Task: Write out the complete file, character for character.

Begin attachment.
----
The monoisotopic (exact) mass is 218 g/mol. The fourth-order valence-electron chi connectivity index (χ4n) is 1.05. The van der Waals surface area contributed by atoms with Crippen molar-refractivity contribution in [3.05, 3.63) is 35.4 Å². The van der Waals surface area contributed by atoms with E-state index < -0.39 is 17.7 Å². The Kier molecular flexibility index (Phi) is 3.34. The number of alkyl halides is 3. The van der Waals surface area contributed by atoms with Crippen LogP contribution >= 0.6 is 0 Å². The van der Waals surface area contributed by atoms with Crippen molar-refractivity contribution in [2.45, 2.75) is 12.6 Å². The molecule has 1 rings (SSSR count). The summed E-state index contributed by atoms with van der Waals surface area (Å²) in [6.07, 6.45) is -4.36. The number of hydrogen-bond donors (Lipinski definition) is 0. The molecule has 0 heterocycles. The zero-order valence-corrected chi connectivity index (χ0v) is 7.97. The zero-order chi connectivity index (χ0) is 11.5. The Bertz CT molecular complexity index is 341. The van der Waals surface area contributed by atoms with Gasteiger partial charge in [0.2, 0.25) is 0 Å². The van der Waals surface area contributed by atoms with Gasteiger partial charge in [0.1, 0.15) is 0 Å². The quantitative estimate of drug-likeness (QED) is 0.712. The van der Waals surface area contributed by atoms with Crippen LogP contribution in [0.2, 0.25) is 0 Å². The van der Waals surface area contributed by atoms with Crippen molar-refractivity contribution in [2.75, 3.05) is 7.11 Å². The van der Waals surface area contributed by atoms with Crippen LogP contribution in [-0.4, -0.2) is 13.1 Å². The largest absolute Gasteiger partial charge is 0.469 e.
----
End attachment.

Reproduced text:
The monoisotopic (exact) mass is 218 g/mol. The fourth-order valence-electron chi connectivity index (χ4n) is 1.05. The van der Waals surface area contributed by atoms with Crippen molar-refractivity contribution in [3.05, 3.63) is 35.4 Å². The van der Waals surface area contributed by atoms with E-state index < -0.39 is 17.7 Å². The Kier molecular flexibility index (Phi) is 3.34. The number of alkyl halides is 3. The van der Waals surface area contributed by atoms with Crippen LogP contribution >= 0.6 is 0 Å². The van der Waals surface area contributed by atoms with Crippen molar-refractivity contribution in [2.45, 2.75) is 12.6 Å². The molecule has 1 rings (SSSR count). The summed E-state index contributed by atoms with van der Waals surface area (Å²) in [6.07, 6.45) is -4.36. The number of hydrogen-bond donors (Lipinski definition) is 0. The molecule has 0 heterocycles. The zero-order valence-corrected chi connectivity index (χ0v) is 7.97. The zero-order chi connectivity index (χ0) is 11.5. The Bertz CT molecular complexity index is 341. The van der Waals surface area contributed by atoms with Gasteiger partial charge in [0.2, 0.25) is 0 Å². The van der Waals surface area contributed by atoms with Gasteiger partial charge in [0.1, 0.15) is 0 Å². The quantitative estimate of drug-likeness (QED) is 0.712. The van der Waals surface area contributed by atoms with Crippen LogP contribution in [0.2, 0.25) is 0 Å². The van der Waals surface area contributed by atoms with Crippen molar-refractivity contribution in [2.75, 3.05) is 7.11 Å². The van der Waals surface area contributed by atoms with Crippen LogP contribution in [-0.4, -0.2) is 13.1 Å². The largest absolute Gasteiger partial charge is 0.469 e.